Oil prices drifted lower at the second trading session of the year amid reports revealing OPEC+ members are disconnected as regards to February crude oil output quota.
What you must know: At the time of writing this report, Brent oil futures lost about 0.70% to trade at $50.70 a barrel, and West Texas Intermediate, futures were down more than 0.50% to trade at $47.55 a barrel, thereby giving up earlier gains sighted in Tuesday’s early trades.
Both major benchmarks lost more than 1% during the last trading session on the account that the oil cartel group was forced to extended Monday’s Joint Ministerial Monitoring Committee, as its members failed to agree to reach a compromise on February’s oil output levels.
Also, oil traders had their minds distorted as fuel demand worries also continue to remain on major headlines on the bias that a number of global COVID-19 cases continue to rise and more nations introduce restrictive measures.
Stephen Innes, Chief Global Market Strategist at Axi in a note to Nairametrics gave an in-depth analysis of the fundamentals pushing oil prices lower and highlighted the mutant COVID-19 strain causing havoc in leading economies;
- “The oil market toppled head over heels with broader markets as the sum of all fear for oil market concerns centers around lockdown consternations. All the while, OPEC was doing their best to hold prices in check emphasizing the need for continued cooperation and vigilance in the face of the uncertain outlook.
- “The most worrying aspect for oil market concerns is the case of a brave new year giving way to the same old fear as the re-imposition of worldwide lockdown to defend against the coronavirus’s mutant strain will pose the greatest near-term risk on the path back to oil demand normalcy.”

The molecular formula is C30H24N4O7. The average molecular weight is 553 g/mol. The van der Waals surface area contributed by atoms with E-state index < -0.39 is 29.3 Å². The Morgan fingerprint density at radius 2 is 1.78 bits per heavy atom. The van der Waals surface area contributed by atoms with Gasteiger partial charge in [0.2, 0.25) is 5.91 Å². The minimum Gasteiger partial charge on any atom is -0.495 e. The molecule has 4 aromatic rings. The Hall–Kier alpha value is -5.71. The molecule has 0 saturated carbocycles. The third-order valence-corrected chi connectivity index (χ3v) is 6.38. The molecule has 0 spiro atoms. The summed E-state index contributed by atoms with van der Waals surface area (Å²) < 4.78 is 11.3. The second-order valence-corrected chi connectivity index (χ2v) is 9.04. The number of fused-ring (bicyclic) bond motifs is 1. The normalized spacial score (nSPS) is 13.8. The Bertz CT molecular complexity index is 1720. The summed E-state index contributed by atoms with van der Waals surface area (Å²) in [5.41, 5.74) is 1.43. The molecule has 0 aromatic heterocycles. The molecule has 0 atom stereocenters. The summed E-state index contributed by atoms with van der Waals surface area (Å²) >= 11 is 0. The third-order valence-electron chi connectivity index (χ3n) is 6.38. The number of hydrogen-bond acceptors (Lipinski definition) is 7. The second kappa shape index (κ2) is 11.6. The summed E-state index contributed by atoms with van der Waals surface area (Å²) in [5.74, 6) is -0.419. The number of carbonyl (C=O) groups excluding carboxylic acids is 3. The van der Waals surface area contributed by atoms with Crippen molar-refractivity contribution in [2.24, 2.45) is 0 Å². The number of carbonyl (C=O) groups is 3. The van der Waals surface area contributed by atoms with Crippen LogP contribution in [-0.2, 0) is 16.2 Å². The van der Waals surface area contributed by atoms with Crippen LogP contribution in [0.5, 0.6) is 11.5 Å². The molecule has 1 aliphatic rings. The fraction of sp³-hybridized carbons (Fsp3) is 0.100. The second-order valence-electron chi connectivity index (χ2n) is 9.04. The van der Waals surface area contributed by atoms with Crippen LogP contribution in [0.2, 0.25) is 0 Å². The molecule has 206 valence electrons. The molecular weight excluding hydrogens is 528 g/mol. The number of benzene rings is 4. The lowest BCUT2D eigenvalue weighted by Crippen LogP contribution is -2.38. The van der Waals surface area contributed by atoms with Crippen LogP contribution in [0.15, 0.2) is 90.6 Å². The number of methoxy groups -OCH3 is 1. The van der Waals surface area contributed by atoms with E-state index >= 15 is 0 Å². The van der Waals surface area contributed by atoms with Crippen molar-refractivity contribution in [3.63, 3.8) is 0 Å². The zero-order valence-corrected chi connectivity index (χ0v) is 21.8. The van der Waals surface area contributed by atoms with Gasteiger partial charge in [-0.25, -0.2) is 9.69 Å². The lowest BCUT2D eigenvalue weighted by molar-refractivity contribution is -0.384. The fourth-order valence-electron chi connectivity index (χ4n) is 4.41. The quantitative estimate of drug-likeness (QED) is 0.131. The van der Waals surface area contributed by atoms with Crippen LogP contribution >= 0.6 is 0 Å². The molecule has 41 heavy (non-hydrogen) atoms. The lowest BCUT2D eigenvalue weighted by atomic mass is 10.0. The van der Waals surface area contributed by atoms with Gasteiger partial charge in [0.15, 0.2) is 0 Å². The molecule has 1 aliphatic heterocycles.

What to expect: Far more important for crude oil traders will be news flow relating to the COVID-19 vaccine rollout, stimulus measures being considered by various governments, and how quickly the world can get back on the path to normal oil demand levels via the vaccine rollouts.
Gold prices pull back after hitting highest levels in 2 weeks
Spot gold was down by 0.4% to trade at $1,862 per ounce after hitting its highest since Jan. 8 at $1,874.50 earlier in the session.
Gold prices pulled back a little of its gains recorded on Thursday, as it traded near its highest level in nearly two weeks.
The greenback’s slight rebound at Asia’s trading session on Friday dented the precious metal’s upsides.
Gold prices have been rallying high on reports that President Joe Biden’s administration would push for more quantitative easing programs in order to support the world’s biggest economy.
At the time of drafting this report, Spot gold was down by 0.4% to trade at $1,862 per ounce after hitting its highest since Jan. 8 at $1,874.50 earlier in the session.
What you must know: It’s key to note that the precious metal typically moves in the opposite direction from global stock markets, especially the American and European stock markets.
- Humans are emotionally and physically drawn to gold. It provides a significant store of value.
- Global Investors buy gold mainly to hedge against inflation.
Stephen Innes, Chief Global Market Strategist at Axi, in a note to Nairametrics, spoke on the recent price movements prevailing at the precious market;
“Gold bears have entered a temporary state of hibernation. The yellow metal seems to be past the lows for the month as the current ” everything but the kitchen sink ” policy backdrop and FX tailwinds for precious metals remain favorable.
“Resistance lies at the 100-day moving average at $1884. But the market needs a few more ounces of policy conviction for a break higher. Treasury yields should dictate the direction of bullion and a rally could quickly ensue if further inflation expectations kick in.”